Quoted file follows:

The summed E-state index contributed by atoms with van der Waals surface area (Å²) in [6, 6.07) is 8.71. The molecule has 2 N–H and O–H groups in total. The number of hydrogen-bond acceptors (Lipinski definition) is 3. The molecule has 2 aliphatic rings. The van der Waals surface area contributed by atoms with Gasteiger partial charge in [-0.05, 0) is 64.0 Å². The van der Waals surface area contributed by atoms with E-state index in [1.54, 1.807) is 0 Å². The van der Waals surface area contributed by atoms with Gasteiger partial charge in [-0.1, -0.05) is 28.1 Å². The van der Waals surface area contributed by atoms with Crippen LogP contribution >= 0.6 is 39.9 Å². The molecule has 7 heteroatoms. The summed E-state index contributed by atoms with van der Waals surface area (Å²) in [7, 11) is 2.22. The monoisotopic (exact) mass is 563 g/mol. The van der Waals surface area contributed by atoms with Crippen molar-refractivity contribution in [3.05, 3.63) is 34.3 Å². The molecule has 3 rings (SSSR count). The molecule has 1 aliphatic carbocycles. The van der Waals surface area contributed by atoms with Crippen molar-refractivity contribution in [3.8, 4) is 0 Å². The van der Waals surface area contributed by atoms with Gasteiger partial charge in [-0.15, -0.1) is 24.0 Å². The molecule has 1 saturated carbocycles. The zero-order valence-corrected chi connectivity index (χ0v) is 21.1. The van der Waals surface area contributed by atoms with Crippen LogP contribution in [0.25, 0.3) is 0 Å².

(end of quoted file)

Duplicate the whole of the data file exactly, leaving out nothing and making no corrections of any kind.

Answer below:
The summed E-state index contributed by atoms with van der Waals surface area (Å²) in [6, 6.07) is 8.71. The molecule has 2 N–H and O–H groups in total. The number of hydrogen-bond acceptors (Lipinski definition) is 3. The molecule has 2 aliphatic rings. The van der Waals surface area contributed by atoms with Gasteiger partial charge in [-0.05, 0) is 64.0 Å². The van der Waals surface area contributed by atoms with E-state index in [1.54, 1.807) is 0 Å². The van der Waals surface area contributed by atoms with Gasteiger partial charge in [-0.1, -0.05) is 28.1 Å². The van der Waals surface area contributed by atoms with Crippen LogP contribution >= 0.6 is 39.9 Å². The molecule has 7 heteroatoms. The summed E-state index contributed by atoms with van der Waals surface area (Å²) in [7, 11) is 2.22. The monoisotopic (exact) mass is 563 g/mol. The van der Waals surface area contributed by atoms with Crippen molar-refractivity contribution in [3.05, 3.63) is 34.3 Å². The molecule has 3 rings (SSSR count). The molecule has 1 aliphatic carbocycles. The van der Waals surface area contributed by atoms with Crippen molar-refractivity contribution in [3.8, 4) is 0 Å². The van der Waals surface area contributed by atoms with Gasteiger partial charge in [-0.15, -0.1) is 24.0 Å². The molecule has 1 saturated carbocycles. The zero-order valence-corrected chi connectivity index (χ0v) is 21.1. The van der Waals surface area contributed by atoms with Crippen LogP contribution in [0.25, 0.3) is 0 Å².